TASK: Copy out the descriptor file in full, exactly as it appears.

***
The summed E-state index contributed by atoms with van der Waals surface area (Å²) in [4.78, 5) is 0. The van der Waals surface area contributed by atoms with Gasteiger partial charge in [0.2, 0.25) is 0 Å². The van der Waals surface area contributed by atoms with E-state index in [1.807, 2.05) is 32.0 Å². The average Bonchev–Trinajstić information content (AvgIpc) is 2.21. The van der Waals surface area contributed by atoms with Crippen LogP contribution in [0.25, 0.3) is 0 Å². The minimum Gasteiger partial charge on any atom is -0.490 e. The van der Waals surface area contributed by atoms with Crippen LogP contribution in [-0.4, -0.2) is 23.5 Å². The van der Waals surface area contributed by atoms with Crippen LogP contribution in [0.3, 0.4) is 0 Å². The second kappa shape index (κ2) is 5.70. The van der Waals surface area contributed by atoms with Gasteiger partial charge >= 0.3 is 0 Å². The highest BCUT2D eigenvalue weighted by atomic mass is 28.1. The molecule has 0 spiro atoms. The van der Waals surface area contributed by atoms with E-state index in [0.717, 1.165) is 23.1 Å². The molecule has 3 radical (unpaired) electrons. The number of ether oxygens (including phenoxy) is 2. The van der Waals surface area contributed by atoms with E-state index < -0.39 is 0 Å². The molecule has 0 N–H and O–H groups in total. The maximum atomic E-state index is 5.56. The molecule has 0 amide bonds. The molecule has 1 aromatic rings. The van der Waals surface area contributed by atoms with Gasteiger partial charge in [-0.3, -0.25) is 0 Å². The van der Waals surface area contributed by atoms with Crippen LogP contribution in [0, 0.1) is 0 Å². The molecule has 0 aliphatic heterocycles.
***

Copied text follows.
The summed E-state index contributed by atoms with van der Waals surface area (Å²) in [4.78, 5) is 0. The van der Waals surface area contributed by atoms with Gasteiger partial charge in [0.2, 0.25) is 0 Å². The van der Waals surface area contributed by atoms with E-state index in [1.807, 2.05) is 32.0 Å². The average Bonchev–Trinajstić information content (AvgIpc) is 2.21. The van der Waals surface area contributed by atoms with Crippen LogP contribution in [0.25, 0.3) is 0 Å². The minimum Gasteiger partial charge on any atom is -0.490 e. The van der Waals surface area contributed by atoms with Crippen LogP contribution in [-0.4, -0.2) is 23.5 Å². The van der Waals surface area contributed by atoms with Crippen LogP contribution in [0.3, 0.4) is 0 Å². The second kappa shape index (κ2) is 5.70. The van der Waals surface area contributed by atoms with Gasteiger partial charge >= 0.3 is 0 Å². The highest BCUT2D eigenvalue weighted by atomic mass is 28.1. The molecule has 0 spiro atoms. The van der Waals surface area contributed by atoms with E-state index in [0.717, 1.165) is 23.1 Å². The molecule has 3 radical (unpaired) electrons. The number of ether oxygens (including phenoxy) is 2. The van der Waals surface area contributed by atoms with E-state index < -0.39 is 0 Å². The molecule has 0 N–H and O–H groups in total. The maximum atomic E-state index is 5.56. The molecule has 0 amide bonds. The molecule has 1 aromatic rings. The van der Waals surface area contributed by atoms with Gasteiger partial charge in [-0.3, -0.25) is 0 Å². The van der Waals surface area contributed by atoms with Crippen LogP contribution in [0, 0.1) is 0 Å². The molecule has 0 aliphatic heterocycles.